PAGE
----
Why Won’t My Cat Use Its Litter Box?

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It is no secret that cats are very independent animals. If you don’t care much for slobber and long walks then it is probably safe to say that you fall into the “cat person” category. Though extremely independent cats do require maintenance. Though not as demanding as their four-legged counter-part, the dog, proper kitten care is required to keep your feline healthy and happy.

Related: Why Does My Cat Bite Her Nails?

One of the most common complaints among cat owners is inappropriate urination or inappropriate elimination. To make sure that you completely understand what I am referring to, please allow me to explain. Inappropriate urination is when Felix decides to pee in your favorite pair of shoes rather than his litter box, and inappropriate elimination is well, you know when he poops anywhere other than his litter box. Both can be annoying, not to mention expensive!

There are many reasons why your cat may suddenly start using your closet as his personal toilet. Let’s start with the easy to fix, obvious reasons first. Cats are naturally clean animals. If their litter boxes are not cleaned and scooped on a regular basis they may rebel and eliminate outside of their box. This is their way of telling you that it’s time to clean the kitty toilet. Clean your cat’s litter box frequently. In fact, it is a good idea if you “scoop the poop” at least once per day. Once a month, you should give your kitty’s box a good cleaning. Use a mild soap and avoid cleansers that have strong fragrances or ammonia.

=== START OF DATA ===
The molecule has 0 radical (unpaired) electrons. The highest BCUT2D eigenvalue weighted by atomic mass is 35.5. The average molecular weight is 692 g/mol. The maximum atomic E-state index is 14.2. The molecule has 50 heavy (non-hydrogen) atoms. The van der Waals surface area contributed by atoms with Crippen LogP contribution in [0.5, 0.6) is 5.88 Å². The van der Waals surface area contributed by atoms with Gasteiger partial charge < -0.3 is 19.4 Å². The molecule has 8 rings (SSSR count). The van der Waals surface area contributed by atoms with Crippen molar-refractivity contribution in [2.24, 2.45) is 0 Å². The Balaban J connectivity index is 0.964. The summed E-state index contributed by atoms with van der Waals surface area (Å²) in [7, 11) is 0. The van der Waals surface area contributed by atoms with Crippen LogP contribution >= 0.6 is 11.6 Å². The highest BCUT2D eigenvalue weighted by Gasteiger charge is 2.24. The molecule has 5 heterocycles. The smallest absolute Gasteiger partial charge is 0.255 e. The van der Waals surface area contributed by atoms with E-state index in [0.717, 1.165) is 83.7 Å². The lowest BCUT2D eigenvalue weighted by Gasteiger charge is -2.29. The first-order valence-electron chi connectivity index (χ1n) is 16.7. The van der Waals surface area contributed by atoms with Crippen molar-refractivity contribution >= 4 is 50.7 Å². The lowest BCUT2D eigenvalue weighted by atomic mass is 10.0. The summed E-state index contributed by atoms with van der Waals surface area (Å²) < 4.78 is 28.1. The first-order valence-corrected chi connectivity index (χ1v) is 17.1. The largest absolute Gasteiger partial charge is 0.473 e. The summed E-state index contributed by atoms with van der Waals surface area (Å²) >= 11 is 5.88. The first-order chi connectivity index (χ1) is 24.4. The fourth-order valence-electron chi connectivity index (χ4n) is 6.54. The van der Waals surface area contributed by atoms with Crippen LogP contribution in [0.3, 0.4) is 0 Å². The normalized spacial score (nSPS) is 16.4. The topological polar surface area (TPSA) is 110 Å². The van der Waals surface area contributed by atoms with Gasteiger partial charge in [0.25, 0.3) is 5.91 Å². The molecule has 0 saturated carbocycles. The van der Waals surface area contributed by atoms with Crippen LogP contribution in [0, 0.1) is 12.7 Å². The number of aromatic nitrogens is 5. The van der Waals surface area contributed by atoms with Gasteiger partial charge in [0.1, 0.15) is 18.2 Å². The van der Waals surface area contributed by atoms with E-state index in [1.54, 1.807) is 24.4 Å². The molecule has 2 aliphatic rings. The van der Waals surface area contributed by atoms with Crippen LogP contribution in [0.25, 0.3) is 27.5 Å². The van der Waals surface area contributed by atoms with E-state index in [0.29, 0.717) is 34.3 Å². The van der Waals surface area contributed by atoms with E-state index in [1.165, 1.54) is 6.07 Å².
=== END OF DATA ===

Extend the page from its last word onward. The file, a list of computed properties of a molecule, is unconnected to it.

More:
As they say in real estate, location is everything! This goes for your cat’s litter box as well. If you move the location of your cat’s box and he begins to leave you unwanted presents in your pile of laundry, well, he could be saying that he does not like the new location of his toilet. Cats are not called finicky for nothing! Changing litters can also upset your pretty puss. Many cats don’t like change, especially when it comes to their litter box. If you need to change litter, introduce the new litter slowly. Mix in a small amount of the new litter with the old. This will allow your cat to adjust. Eventually, if all goes well, you can wean out the old litter altogether. Many cats don’t like litters that smell of un-natural, strong fragrances. Though these fragrances may smell nice to you, the kitty might not be so happy. There are many different types of cat litters on the market. Once you find a litter that your cat likes, it is a good idea to stick with it for as long as possible.

If you have tried everything possible and your cat is still eliminating outside of his litter box then it is a good time for a trip to the veterinarian. Many cats will avoid their litter box when they have an underlying medical condition. Certain medical conditions such as bladder stones, constipation, and urinary tract infections are just a few conditions that often cause cats to shun their boxes. Cats that are having medical issues often associate the pain and discomfort they are feeling with their litterbox, hence the reason they avoid it. If you see blood in your cat’s urine or if he is straining when he goes to the bathroom, then you should take him to the vet as soon as possible. The vet will treat your cat’s medical condition which in turn will probably solve your litterbox problems.

Overall, cats are easy to care for. If you keep your cat’s litter box clean and your cat healthy, you should have very few problems with inappropriate urination and elimination. Cleaning your cat’s box may not be your favorite thing to do, however, both your cat and your shoes with thank you in the long run! And that my friend, is the scoop on the poop in your cat’s litter box.

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